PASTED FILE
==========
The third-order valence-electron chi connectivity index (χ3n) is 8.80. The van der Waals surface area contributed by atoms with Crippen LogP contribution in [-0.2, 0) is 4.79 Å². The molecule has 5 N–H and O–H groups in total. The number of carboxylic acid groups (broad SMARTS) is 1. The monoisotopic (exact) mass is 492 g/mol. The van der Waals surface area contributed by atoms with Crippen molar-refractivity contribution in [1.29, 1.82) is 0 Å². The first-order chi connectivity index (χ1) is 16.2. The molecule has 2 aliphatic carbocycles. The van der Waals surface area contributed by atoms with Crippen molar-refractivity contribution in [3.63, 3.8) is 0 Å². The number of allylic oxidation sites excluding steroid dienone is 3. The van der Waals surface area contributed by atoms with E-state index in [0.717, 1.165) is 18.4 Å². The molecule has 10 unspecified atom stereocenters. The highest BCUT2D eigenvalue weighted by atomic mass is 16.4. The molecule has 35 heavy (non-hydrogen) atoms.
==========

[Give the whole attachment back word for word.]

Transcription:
The third-order valence-electron chi connectivity index (χ3n) is 8.80. The van der Waals surface area contributed by atoms with Crippen LogP contribution in [-0.2, 0) is 4.79 Å². The molecule has 5 N–H and O–H groups in total. The number of carboxylic acid groups (broad SMARTS) is 1. The monoisotopic (exact) mass is 492 g/mol. The van der Waals surface area contributed by atoms with Crippen molar-refractivity contribution in [1.29, 1.82) is 0 Å². The first-order chi connectivity index (χ1) is 16.2. The molecule has 2 aliphatic carbocycles. The van der Waals surface area contributed by atoms with Crippen molar-refractivity contribution in [3.63, 3.8) is 0 Å². The number of allylic oxidation sites excluding steroid dienone is 3. The van der Waals surface area contributed by atoms with E-state index in [0.717, 1.165) is 18.4 Å². The molecule has 10 unspecified atom stereocenters. The highest BCUT2D eigenvalue weighted by atomic mass is 16.4. The molecule has 35 heavy (non-hydrogen) atoms.